There's not much more you can do with regard to that side of things.

As for your daughter's ongoing issues (such as the BPD), presumably she had a diagnosis, yet as always - there's the problem with regards to receiving help and this is unfortunately an area affecting many, many families....

There's never enough time, state funding and places available to get the help that young people (or any age for that matter) so desperately need when dealing with mental health issues.

Sadly. There's another problem - as you will have already discovered and not been too surprised - with regard to what treatment a hospital can give when someone is experiencing a serious worry like your daughter feeling the way she did on Christmas Day.

As always, the hospital can only do so much and that can't be enough for what your daughter really needs - and that is ongoing help.

Unfortunately. Many can't afford private care due to either high costs or not having sufficient health insurance to cover the costs.

You've not mentioned if your daughter has received any help but if you are experiencing these difficulties, it may be worth having a chat with the school/college to find out if there's any counselling available.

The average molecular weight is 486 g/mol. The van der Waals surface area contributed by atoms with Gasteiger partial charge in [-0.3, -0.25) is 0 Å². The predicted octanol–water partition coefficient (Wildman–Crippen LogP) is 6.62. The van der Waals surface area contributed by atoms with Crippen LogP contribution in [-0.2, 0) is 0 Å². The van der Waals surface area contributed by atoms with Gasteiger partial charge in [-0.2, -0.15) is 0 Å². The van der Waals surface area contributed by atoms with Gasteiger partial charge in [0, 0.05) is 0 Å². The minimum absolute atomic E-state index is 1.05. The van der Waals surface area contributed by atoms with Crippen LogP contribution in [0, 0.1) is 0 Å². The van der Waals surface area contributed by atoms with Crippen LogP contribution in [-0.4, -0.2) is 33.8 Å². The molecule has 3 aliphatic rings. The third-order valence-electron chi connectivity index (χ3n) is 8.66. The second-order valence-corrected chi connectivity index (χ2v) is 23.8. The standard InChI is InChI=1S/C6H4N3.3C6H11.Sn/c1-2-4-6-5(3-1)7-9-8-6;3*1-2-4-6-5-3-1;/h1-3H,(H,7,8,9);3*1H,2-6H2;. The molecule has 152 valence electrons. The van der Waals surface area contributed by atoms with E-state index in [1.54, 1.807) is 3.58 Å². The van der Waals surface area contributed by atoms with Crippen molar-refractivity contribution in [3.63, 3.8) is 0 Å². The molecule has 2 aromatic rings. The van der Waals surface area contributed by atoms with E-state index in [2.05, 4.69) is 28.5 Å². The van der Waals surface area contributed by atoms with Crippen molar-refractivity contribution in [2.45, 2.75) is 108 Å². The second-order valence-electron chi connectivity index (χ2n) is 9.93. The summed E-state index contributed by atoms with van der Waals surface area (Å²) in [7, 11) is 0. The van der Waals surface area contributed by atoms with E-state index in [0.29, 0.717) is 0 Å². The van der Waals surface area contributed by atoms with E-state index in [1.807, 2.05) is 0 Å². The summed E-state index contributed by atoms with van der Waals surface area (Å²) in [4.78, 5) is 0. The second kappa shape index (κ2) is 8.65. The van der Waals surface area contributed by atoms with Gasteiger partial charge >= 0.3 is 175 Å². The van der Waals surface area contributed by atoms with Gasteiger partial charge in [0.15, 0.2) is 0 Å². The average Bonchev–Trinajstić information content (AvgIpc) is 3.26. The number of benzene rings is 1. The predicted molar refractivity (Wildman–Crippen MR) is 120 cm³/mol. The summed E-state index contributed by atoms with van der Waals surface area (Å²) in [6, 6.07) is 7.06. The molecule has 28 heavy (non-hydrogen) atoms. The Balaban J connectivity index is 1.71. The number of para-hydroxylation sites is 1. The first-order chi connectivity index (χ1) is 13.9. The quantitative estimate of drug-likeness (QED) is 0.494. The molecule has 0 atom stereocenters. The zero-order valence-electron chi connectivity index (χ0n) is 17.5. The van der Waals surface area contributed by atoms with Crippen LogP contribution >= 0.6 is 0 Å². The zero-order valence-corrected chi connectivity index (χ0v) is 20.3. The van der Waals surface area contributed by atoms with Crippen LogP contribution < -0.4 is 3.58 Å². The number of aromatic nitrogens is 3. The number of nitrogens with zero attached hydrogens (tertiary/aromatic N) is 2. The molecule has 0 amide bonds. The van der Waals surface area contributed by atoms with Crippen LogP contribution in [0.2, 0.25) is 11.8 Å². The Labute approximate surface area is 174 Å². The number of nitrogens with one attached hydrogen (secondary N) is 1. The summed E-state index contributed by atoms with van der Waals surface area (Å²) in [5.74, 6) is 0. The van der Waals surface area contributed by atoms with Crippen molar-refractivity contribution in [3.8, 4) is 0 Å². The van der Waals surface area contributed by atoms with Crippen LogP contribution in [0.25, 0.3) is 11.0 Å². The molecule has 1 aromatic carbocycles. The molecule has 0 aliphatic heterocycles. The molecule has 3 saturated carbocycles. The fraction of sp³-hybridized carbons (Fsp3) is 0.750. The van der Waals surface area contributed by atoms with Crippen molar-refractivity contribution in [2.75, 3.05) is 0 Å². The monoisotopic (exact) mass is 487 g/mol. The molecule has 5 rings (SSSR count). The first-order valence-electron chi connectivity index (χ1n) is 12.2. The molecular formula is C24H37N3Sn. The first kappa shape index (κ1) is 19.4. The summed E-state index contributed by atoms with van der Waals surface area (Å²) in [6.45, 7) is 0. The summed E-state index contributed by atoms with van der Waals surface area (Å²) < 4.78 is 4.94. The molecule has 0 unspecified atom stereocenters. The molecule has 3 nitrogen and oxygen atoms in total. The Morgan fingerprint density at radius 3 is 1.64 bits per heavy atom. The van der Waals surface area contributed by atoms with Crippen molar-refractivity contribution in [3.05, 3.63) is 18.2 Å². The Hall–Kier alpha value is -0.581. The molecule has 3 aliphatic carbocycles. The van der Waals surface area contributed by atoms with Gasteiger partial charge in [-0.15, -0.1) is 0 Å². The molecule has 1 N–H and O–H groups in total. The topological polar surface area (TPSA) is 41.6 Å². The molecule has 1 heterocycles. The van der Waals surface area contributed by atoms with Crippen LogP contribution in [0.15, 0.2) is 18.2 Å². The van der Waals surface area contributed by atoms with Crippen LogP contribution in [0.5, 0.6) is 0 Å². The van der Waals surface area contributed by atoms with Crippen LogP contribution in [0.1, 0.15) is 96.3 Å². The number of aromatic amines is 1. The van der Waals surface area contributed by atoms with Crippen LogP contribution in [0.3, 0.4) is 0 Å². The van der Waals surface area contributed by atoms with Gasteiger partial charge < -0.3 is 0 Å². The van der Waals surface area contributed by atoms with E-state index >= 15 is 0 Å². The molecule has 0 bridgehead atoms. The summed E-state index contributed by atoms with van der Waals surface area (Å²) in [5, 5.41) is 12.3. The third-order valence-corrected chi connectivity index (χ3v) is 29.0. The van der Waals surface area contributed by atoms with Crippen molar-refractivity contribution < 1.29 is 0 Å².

Another option could be to talk with your health care provider about some counselling though there's always again the issue of having to wait....

There seems to be many children being diagnosed with conditions like BPD and yet little in the way of ongoing help and advice....Meaning many parents can only try their hardest to research for themselves for whatever help they can get.

It's not just about the limited help available (and giving consideration that self-research causes even further distress) but there doesn't seem to be any advice on actually managing these conditions as part of a life-long strategy.